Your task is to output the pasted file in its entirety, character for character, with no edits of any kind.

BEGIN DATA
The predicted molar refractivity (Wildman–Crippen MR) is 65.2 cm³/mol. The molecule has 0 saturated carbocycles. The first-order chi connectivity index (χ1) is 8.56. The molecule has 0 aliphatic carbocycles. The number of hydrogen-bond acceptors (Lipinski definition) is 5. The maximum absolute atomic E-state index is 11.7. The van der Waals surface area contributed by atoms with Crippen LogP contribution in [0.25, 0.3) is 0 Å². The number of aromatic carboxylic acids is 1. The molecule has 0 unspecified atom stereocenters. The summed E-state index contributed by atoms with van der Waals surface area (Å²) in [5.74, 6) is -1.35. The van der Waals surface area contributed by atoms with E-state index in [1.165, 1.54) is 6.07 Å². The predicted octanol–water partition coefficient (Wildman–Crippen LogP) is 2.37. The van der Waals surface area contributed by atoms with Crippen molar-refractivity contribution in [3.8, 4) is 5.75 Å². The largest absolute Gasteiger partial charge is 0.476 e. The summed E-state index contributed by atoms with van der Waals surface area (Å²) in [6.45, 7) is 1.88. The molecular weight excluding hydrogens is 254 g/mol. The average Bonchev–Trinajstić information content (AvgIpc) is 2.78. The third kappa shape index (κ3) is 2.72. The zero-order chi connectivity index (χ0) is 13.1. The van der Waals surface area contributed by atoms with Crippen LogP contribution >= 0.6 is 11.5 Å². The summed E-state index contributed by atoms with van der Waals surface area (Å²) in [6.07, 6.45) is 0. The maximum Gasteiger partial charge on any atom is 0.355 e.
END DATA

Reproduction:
The predicted molar refractivity (Wildman–Crippen MR) is 65.2 cm³/mol. The molecule has 0 saturated carbocycles. The first-order chi connectivity index (χ1) is 8.56. The molecule has 0 aliphatic carbocycles. The number of hydrogen-bond acceptors (Lipinski definition) is 5. The maximum absolute atomic E-state index is 11.7. The van der Waals surface area contributed by atoms with Crippen LogP contribution in [0.25, 0.3) is 0 Å². The number of aromatic carboxylic acids is 1. The molecule has 0 unspecified atom stereocenters. The summed E-state index contributed by atoms with van der Waals surface area (Å²) in [5.74, 6) is -1.35. The van der Waals surface area contributed by atoms with E-state index in [1.165, 1.54) is 6.07 Å². The predicted octanol–water partition coefficient (Wildman–Crippen LogP) is 2.37. The van der Waals surface area contributed by atoms with Crippen molar-refractivity contribution in [3.8, 4) is 5.75 Å². The largest absolute Gasteiger partial charge is 0.476 e. The summed E-state index contributed by atoms with van der Waals surface area (Å²) in [6.45, 7) is 1.88. The molecular weight excluding hydrogens is 254 g/mol. The average Bonchev–Trinajstić information content (AvgIpc) is 2.78. The third kappa shape index (κ3) is 2.72. The zero-order chi connectivity index (χ0) is 13.1. The van der Waals surface area contributed by atoms with Crippen LogP contribution >= 0.6 is 11.5 Å². The summed E-state index contributed by atoms with van der Waals surface area (Å²) in [6.07, 6.45) is 0. The maximum Gasteiger partial charge on any atom is 0.355 e.